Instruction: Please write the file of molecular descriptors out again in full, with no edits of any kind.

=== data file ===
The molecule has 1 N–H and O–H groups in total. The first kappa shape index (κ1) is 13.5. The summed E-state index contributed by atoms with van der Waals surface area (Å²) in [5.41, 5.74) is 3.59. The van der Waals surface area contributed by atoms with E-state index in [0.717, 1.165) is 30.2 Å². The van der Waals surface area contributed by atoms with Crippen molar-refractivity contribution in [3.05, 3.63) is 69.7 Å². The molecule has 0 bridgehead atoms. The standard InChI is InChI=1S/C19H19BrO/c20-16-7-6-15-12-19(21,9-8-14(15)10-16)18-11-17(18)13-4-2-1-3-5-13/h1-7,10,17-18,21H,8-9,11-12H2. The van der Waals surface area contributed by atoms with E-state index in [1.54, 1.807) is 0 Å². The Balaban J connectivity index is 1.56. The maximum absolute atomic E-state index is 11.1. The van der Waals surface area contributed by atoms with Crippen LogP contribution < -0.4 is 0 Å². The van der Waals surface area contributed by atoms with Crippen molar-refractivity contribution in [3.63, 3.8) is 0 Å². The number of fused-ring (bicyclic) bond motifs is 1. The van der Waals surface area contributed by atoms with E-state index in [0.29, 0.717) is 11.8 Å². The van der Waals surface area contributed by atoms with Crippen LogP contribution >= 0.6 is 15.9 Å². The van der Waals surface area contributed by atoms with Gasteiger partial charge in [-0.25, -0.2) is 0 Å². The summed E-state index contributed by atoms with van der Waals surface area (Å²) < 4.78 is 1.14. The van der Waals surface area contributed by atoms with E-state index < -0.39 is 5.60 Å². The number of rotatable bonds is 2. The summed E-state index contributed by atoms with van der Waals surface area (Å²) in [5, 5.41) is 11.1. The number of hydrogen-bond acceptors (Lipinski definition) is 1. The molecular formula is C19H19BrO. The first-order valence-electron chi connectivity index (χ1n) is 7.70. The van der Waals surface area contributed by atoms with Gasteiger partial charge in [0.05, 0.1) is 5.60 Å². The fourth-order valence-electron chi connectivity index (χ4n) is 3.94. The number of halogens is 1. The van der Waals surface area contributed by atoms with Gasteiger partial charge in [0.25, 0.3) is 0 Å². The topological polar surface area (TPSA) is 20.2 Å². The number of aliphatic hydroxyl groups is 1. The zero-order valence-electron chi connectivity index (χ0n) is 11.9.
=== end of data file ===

The molecule has 1 N–H and O–H groups in total. The first kappa shape index (κ1) is 13.5. The summed E-state index contributed by atoms with van der Waals surface area (Å²) in [5.41, 5.74) is 3.59. The van der Waals surface area contributed by atoms with E-state index in [0.717, 1.165) is 30.2 Å². The van der Waals surface area contributed by atoms with Crippen molar-refractivity contribution in [3.05, 3.63) is 69.7 Å². The molecule has 0 bridgehead atoms. The standard InChI is InChI=1S/C19H19BrO/c20-16-7-6-15-12-19(21,9-8-14(15)10-16)18-11-17(18)13-4-2-1-3-5-13/h1-7,10,17-18,21H,8-9,11-12H2. The van der Waals surface area contributed by atoms with E-state index in [1.54, 1.807) is 0 Å². The Balaban J connectivity index is 1.56. The maximum absolute atomic E-state index is 11.1. The van der Waals surface area contributed by atoms with Crippen LogP contribution < -0.4 is 0 Å². The van der Waals surface area contributed by atoms with Crippen molar-refractivity contribution in [3.63, 3.8) is 0 Å². The number of fused-ring (bicyclic) bond motifs is 1. The van der Waals surface area contributed by atoms with E-state index in [0.29, 0.717) is 11.8 Å². The van der Waals surface area contributed by atoms with Crippen LogP contribution >= 0.6 is 15.9 Å². The van der Waals surface area contributed by atoms with Gasteiger partial charge in [-0.25, -0.2) is 0 Å². The summed E-state index contributed by atoms with van der Waals surface area (Å²) < 4.78 is 1.14. The van der Waals surface area contributed by atoms with E-state index < -0.39 is 5.60 Å². The number of rotatable bonds is 2. The summed E-state index contributed by atoms with van der Waals surface area (Å²) in [5, 5.41) is 11.1. The number of hydrogen-bond acceptors (Lipinski definition) is 1. The molecular formula is C19H19BrO. The first-order valence-electron chi connectivity index (χ1n) is 7.70. The van der Waals surface area contributed by atoms with Gasteiger partial charge in [0.05, 0.1) is 5.60 Å². The fourth-order valence-electron chi connectivity index (χ4n) is 3.94. The number of halogens is 1. The van der Waals surface area contributed by atoms with Gasteiger partial charge in [0.25, 0.3) is 0 Å². The topological polar surface area (TPSA) is 20.2 Å². The number of aliphatic hydroxyl groups is 1. The zero-order valence-electron chi connectivity index (χ0n) is 11.9.